Troy, what's your background as a guitarist?
TROY: Mainly rock 'n' roll, really. And bluegrass.
I started playing guitar young in Indiana, so there was a lot of bluegrass and rock around, and I did both. I actually put the electric guitar down for a while right up until about a year before I started playing for Jon. I was doing strictly bluegrass music. Around then a friend pulled me into a band called the Why Store, and I played electric guitar for them and kind of got back into it. Then it morphed into doing the Iced Earth thing.
JON: I don't know theory at all. When we're on tour I want Troy to give me some lessons. I just started playing guitar when a friend of mine in high school showed me the power chord and I just started writing. I'm a songwriter; I don't even really consider myself a guitar player because I'm just always around really great guitar players.
I have a thing that I do. It's just happened naturally. It's fucked up because it's responsible for so much of what's happened for the band, but it gets the least amount of my attention. I'm the guy that's taking care everything. It's kind of a bummer because I love guitar and I love watching guys like Troy just fucking shred. If it was in my soul, I would do it. But I'm more of a song guy, looking at the big picture.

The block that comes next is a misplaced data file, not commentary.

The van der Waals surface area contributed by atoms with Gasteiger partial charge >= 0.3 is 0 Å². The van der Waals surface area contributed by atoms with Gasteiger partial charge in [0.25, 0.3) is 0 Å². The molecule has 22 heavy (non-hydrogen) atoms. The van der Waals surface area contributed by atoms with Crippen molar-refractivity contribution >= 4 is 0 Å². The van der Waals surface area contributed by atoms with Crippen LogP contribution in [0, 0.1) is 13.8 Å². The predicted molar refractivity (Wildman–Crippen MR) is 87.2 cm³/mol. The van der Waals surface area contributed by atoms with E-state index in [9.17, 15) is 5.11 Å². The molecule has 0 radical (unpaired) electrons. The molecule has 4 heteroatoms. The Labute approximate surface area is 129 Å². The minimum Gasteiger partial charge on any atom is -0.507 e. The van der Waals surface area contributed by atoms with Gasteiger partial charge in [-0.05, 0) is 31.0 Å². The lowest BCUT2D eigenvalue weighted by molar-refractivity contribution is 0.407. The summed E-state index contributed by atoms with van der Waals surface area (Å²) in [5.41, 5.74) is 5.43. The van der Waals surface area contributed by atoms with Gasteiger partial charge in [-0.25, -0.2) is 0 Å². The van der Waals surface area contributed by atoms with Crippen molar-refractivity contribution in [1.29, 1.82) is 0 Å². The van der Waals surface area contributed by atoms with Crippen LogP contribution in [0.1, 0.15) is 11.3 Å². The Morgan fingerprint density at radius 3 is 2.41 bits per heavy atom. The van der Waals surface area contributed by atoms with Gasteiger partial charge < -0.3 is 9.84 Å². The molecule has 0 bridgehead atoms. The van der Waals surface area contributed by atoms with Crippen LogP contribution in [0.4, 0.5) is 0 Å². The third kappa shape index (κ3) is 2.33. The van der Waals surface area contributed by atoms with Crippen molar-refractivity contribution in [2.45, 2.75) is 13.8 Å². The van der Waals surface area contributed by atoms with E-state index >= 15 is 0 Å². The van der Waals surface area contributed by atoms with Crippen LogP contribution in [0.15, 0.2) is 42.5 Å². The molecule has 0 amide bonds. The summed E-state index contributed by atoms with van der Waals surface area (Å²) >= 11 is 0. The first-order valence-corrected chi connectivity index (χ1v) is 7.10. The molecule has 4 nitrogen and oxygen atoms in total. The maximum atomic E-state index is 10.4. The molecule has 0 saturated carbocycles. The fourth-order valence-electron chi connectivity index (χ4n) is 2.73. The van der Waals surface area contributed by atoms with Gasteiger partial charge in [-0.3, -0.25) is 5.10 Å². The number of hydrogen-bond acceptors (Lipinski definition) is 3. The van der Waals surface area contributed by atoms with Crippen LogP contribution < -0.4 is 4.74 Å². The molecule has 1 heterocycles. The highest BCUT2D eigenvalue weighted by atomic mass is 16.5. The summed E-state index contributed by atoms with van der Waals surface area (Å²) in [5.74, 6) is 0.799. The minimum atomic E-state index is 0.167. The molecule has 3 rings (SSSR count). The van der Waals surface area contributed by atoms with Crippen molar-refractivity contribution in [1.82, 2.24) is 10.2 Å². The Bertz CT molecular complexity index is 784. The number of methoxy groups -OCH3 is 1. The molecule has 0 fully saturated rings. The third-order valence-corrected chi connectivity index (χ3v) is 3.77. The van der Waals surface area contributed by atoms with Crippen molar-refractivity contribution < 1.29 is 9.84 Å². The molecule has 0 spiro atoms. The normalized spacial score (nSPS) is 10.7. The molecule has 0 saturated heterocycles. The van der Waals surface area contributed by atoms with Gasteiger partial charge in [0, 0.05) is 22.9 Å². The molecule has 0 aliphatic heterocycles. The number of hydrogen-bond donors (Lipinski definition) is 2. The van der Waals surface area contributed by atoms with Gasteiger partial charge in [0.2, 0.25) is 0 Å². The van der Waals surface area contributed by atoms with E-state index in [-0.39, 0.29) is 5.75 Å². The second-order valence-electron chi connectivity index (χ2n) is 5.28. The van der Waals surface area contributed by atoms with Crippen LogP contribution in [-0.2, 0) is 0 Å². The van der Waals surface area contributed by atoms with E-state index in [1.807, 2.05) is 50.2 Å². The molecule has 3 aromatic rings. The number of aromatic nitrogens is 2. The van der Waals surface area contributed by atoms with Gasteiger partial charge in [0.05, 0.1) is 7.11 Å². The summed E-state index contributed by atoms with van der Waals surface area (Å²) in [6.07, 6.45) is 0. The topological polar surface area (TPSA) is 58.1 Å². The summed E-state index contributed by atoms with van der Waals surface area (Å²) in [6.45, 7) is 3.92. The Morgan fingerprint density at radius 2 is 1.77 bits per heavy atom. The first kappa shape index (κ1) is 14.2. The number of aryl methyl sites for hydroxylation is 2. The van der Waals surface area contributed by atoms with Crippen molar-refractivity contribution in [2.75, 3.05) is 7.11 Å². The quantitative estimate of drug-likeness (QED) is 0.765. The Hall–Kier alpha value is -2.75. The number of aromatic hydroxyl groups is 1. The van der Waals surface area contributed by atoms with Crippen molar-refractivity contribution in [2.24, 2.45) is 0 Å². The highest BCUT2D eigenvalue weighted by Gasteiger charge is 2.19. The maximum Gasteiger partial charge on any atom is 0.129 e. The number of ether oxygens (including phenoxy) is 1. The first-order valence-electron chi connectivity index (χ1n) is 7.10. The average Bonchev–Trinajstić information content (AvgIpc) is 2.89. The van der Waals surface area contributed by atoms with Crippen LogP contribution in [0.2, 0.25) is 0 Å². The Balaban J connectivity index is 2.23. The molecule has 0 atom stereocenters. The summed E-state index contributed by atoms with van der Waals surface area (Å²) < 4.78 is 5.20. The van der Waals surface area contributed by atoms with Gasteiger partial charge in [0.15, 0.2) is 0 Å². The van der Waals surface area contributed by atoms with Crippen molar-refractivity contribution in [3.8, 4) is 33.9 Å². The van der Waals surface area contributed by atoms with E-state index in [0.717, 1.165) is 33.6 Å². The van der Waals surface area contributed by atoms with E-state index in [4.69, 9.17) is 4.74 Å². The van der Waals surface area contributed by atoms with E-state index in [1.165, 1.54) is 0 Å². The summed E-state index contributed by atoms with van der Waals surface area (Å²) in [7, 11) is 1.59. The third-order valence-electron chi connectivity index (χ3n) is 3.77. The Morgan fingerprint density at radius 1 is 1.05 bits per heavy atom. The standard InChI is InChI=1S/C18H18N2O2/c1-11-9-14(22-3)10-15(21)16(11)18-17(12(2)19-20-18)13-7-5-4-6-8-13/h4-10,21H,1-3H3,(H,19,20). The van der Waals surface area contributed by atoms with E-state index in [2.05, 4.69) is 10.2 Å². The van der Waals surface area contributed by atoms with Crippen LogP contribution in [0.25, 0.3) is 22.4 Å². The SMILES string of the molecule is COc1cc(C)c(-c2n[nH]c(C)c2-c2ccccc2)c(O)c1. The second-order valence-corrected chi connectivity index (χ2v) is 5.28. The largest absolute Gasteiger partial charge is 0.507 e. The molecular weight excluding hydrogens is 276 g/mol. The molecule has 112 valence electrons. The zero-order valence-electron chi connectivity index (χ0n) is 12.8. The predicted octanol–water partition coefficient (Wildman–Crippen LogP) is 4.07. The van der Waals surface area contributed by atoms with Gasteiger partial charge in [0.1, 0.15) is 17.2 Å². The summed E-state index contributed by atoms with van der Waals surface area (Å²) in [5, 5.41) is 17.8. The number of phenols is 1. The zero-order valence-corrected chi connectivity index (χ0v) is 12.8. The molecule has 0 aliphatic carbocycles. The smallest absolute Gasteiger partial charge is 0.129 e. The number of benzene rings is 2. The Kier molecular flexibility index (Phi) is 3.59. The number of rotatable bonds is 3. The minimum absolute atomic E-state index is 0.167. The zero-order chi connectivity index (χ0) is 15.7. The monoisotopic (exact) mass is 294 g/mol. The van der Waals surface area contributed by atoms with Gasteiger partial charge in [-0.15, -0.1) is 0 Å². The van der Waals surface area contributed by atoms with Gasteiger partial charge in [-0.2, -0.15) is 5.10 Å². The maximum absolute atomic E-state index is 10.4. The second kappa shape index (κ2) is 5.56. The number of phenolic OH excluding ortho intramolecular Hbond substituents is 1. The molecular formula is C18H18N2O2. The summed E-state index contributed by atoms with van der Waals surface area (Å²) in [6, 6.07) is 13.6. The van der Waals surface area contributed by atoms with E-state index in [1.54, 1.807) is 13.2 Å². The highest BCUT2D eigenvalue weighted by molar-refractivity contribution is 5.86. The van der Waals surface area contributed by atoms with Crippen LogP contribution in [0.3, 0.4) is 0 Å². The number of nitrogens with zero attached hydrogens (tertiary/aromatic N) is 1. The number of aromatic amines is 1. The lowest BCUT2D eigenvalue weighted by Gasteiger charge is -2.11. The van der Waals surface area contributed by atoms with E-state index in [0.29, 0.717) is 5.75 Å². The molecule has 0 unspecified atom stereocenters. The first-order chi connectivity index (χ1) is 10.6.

I always likened you to the Steve Harris of Iced Earth. A guy willing to take the backseat from time to time, but you know he's the brains of the operation.
JON: If I have an idol music it's Steve Harris. People always say, "But he's a bass player." Yeah, so? I almost stopped playing guitar and got a bass when I was a teenager because of him. His timing is fucking unbelievable and that's probably on a subconscious level what inspired me to play guitar that way.
The new album from Iced Earth, Dystopia, is out now on Century Media Records.